Are we looking at the right numbers?

NUMBERS, NUMBERS, numbers. Here we go again. When we monitor the success of our salespeople and technicians, what numbers are we looking at? Let's look at a couple examples, first tracking salespeople. Look at the Old Method and the New Method of Tracking in answering the following questions. Which salesperson is the top performer? Which salesperson is just looking for the home run? Which salesperson

NUMBERS, NUMBERS, numbers. Here we go again. When we monitor the success of our salespeople and technicians, what numbers are we looking at? Let's look at a couple examples, first tracking salespeople.

Look at the Old Method and the New Method of Tracking in answering the following questions. Which salesperson is the top performer? Which salesperson is just looking for the home run? Which salesperson is burning sales leads? To which of these salespeople would it be better to give a sales lead?

When tracking with the Old Method the above questions may be hard to answer. When looking at the New Method, however, you learn that Salesman No. 1 has a better invoice average than Salesman No. 2, while sales for the period are the same. But look at the gross profit amount for both salespeople and the overall picture. What do these numbers tell you?

It shows that Salesman No. 1 goes after the highest number of sales prospects but closes fewer sales. He does have a higher average invoice per sale, probably because he is going after the home run that I mentioned earlier.

On the other hand, you learn that Salesman No. 2 has achieved the same dollar number in sales through a targeted effort. He probably has a process in place to make sure his prospects are truly prospects before spending time on selling them. That way he can focus his efforts on people who are really interested and close more sales.

Although his average invoice per sale is lower, it probably means he quoted lower prices than Salesman No. 1 in an effort to get the sale but quoted high enough to still provide profit to his company. Overall, his sales philosophy and method are much more efficient and profitable than Salesman No. 1. It makes much more sense to turn that sales lead over to Salesman No. 2. A 9% increase in one salesman's gross profit can go a long way in improving the company's bottom line. And think of the difference if all your salespeople experienced that increase in profitability.

These numbers so clearly tell the story: Tech No. 2 is more efficient and profitable than Tech No. 1. Why? Based on the invoice average comparison, it appears that Tech No. 2 may be turning each call into a sales opportunity. More add-on sales normally mean a more satisfied customer and a better chance for a repeat customer.

How about productive hours and closing percentage? Tech No. 2 "fixes" the customer first by making sure the customer is happy with him and has a positive sales experience. The repair is secondary. Profits for the company will increase, and there is the potential for the tech's income to grow as well.

So often when I do business coaching I will sit down with the dispatchers and ask them to name their best tech. More often than not they will point at the scoreboard and say it is the top sales tech. Most of the time this tech is Tech No. 1 (below left). This tech is the one that takes most of the calls, which means the dispatcher is happy because she can keep on schedule for the day.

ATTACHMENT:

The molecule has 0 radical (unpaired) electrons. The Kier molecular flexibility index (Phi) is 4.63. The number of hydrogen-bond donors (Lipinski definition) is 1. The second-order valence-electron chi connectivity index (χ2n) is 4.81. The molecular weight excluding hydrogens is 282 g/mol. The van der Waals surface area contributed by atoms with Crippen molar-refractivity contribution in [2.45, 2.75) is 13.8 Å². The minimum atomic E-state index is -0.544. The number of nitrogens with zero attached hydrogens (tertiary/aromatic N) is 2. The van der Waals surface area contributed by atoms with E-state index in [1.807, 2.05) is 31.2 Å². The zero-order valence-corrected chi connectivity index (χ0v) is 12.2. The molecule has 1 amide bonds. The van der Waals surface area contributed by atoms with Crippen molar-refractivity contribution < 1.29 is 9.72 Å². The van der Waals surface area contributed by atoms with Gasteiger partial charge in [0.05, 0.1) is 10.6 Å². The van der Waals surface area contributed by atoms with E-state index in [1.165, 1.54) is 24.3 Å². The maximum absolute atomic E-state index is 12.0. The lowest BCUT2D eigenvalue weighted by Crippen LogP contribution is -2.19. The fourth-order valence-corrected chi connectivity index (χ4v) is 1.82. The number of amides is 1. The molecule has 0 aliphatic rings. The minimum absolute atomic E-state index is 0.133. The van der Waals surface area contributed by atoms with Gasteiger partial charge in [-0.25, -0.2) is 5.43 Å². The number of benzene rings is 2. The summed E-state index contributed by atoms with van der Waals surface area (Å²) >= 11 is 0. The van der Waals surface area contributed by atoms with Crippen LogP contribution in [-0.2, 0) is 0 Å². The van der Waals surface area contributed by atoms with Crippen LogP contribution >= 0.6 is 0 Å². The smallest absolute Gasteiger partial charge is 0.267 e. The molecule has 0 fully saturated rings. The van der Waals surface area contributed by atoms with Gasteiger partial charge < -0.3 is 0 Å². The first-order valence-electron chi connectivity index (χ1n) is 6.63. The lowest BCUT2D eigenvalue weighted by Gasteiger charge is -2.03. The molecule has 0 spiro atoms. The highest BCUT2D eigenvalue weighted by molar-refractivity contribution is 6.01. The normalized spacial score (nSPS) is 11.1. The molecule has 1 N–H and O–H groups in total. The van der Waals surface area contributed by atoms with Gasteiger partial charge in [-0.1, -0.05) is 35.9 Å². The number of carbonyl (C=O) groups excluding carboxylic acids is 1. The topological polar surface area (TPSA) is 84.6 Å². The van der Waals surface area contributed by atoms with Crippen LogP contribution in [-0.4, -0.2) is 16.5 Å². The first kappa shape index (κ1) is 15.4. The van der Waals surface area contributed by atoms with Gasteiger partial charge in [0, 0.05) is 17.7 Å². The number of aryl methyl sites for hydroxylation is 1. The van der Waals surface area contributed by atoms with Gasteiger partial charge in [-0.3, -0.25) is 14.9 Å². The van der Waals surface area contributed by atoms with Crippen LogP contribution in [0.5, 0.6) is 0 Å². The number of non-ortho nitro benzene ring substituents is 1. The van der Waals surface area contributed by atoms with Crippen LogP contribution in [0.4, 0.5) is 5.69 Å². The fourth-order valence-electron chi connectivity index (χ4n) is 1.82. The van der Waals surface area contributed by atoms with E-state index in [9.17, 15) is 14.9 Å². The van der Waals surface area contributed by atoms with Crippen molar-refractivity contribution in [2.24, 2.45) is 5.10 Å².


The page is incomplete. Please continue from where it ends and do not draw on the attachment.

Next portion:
Here's a suggestion to make your top sales tech even more profitable: Slow him down and allow him to present the repair options to the customer with issues that are uncovered during the home safety inspection and allow the customer to buy added services, products or both. This way, techs are turned into the Tech No. 2 example very quickly.

Posting scoreboards
How many of you post your scoreboard in a prominent place in your office? You will find in most cases that posting results as shown in the New Method of Tracking will make a major difference in the performance of your team members. Do not always put the same person on the top of the list just because that person has been at the company the longest. I recommend putting the names on the scoreboard in order of performance.

I once saw a scoreboard in a contractor's office that only had 15 lines on the board, even though the company had 18 techs. The main goal there was to be on the list and not one of the three left off. Do you think performance improved at this contractor's office after he posted the scoreboard? I am sure it did.

Yes, it will take a few minutes each day to gather the data needed to post accurate information. Review this information weekly during your sales meeting and tech training meetings. You will be surprised at how many people you will see just standing in front of the scoreboard looking at the results. No one wants to be at the bottom of the list or not even on the list.

So many times we are moaning about the phone not ringing enough, and when it does, we throw away 25% to 35% or more of the calls. Can you see how your business decisions will change when you look at more data and manage the results?

Training is the key
Train, train, train, is the key. You want Salesperson No. 2 and Tech No. 2 everywhere in your operation. You have heard it said before: "I am not going to train my people because all they will do is leave." What if you don't train them and they stay? Remember that, as well as the importance of tracking and posting sales and tech results, and you'll see why numbers, numbers, numbers is what it's all about.

Lawrence Snow became business coach in June for Quality Service Contractors, an enhanced services group of the Plumbing-Heating-Cooling Contractors - National Association. He can be reached via e-mail at [email protected]